It all started with a meme tweet:

twitter meme describing waves to extract values from an array in x64

Laugh, scroll past, then I started wondering, “what are the chances this obscure opcode is faster than optimized loads?” and I realized I had just been nerd sniped. So I decided to dig up my half-remembered memories of how to benchmark opcodes and get to the bottom of this meme.

For those of us who do not recall every opcode that Intel dreamed up, the Intel reference manual is a useful reference and says the following:

XLAT/XLATB - Locates a byte entry in a table in memory, using the contents of the AL register as a table index, then copies the contents of the table entry back into the AL register. The index in the AL register is treated as an unsigned integer. The XLAT and XLATB instructions get the base address of the table in memory from either the DS:EBX or the DS:BX registers

In other words, the instruction performs


EBX is the array base and AL is the offset.

Which is exactly the core line of the last snippet in the meme.

My guess was the equivalent load opcode version would outperform xlatb. How I tested this simple question is worth writing up, if only to have a reference for micro benchmarking from end to end.

Technical background

Feel free to skip this if you’re familiar with benchmarking, CISC vs RISC and why I guessed what I guessed


What I did to test my guess is called micro benchmarking. The difference from regular benchmarking is in the focus and minimization of context. It helps in answering very small questions such as “What is the fastest way to sort an array of numbers in C”, and ignoring memory pressure, design and other considerations that are important in the real world of benchmarking.

The challenge in micro benchmarking is that there is a lot of noise in the process. Compilers, operating systems, CPU temperature and frequency changes can all serve to create large shifts in the performance of the benched code snippet.

Therefore, the goal is to define the problem as accurately as possible. For example

  • Minimize hardware considerations. This means removing frequency scaling, branching, any chance of the data being evicted from the cache.
  • No interaction with the system. This means no system calls, but also no memory allocations and hopefully remove the role the runtime plays (for example if we’re benchmarking .NET code)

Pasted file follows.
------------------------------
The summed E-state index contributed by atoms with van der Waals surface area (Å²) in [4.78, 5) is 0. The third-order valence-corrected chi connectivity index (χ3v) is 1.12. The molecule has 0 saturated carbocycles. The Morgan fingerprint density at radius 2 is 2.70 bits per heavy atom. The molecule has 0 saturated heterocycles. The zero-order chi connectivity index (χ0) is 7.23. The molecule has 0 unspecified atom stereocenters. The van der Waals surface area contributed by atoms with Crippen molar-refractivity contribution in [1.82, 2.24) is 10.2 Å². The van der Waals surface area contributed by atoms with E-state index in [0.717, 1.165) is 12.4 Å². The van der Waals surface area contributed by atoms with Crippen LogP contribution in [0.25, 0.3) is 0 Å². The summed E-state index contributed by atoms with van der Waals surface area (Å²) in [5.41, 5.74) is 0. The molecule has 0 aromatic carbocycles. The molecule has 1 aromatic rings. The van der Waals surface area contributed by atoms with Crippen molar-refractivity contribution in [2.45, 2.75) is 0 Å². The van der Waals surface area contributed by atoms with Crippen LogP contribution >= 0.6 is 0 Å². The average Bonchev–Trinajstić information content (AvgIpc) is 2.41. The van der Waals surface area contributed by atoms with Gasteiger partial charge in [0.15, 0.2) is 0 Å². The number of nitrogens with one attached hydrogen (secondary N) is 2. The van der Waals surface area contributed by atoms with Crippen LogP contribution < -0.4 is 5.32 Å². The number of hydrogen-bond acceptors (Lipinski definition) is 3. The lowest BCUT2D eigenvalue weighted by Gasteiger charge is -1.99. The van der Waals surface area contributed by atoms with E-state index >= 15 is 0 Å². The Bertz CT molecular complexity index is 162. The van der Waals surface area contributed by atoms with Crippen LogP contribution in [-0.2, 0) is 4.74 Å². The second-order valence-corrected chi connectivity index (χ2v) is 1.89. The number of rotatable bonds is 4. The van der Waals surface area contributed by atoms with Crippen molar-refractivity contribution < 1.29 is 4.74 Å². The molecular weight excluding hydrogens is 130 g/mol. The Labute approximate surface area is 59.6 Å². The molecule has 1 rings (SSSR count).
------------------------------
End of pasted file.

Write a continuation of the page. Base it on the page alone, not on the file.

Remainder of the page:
These typically lead micro benchmarks to being written in assembly code and measuring runtime using the rdtsc opcode.

To understand this at a basic level, I really recommend the book Inside the Machine (Jon Stokes), another option is Modern Microprocessors in 90 minutes but for more than that, the relatively up to date reference is Real World Technologies articles on CPU architecture.

The reference for nearly everything relating to opcode latency for Intel and AMD CPUs is Agners guides and

If you want to measure these latencies and what exactly a CPU is doing when executing an opcode, you need to read the Performance Measurement Counters embedded in the hardware. This gives us precisely numbers for (example) how many L1 cache hits and misses happened in a code block, how many branch mispredictions happened and so forth.


Now, what the heck is XLAT and why does it exist?

The basic idea behind the XLAT instruction is the idea behind Complex Instruction Set Computers (CISC), that states hardware should implement common instruction sequences with dedicated instructions that perform the same task but faster. This is the idea behind many of the weird x86 instructions (or other CPUs).

However, since that time, all modern CPUs have turned RISC-like, by internally using a reduced instruction set and translating the ISA opcodes into internal commands, some implemented using CPU microcode. This also allows for different optimizations such as micro opcode fusion. Another note, CPU designers spend a lot of time optimizing the commonly use instructions, which makes them very fast (for example xor rax,rax is free) This leaves very little room for opcodes like xlatb to shine.

While we’re dunking on CISC, I came across the following great snippet on the difference between the good parts of CISC and the bad parts.

We should distinguish the “Complex” instructions of CISC CPUs - complicated, rarely used, and universally low performance, from the “Featureful” instructions common to both CISC and RISC CPUs, which combine a small sequence of operations, are commonly used, and high performance. - erincandescent

The experiments

What I ended up doing was running the different code snippets in the Andreas Abel’s micro benchmarking harness, available on GitHub. The machine used for execution was a VM running on a Broadwell i7-5500U, Debian 9.9, kernel version 4.9 with the host CPU frequency governor set to disabled (max clock speed all the time).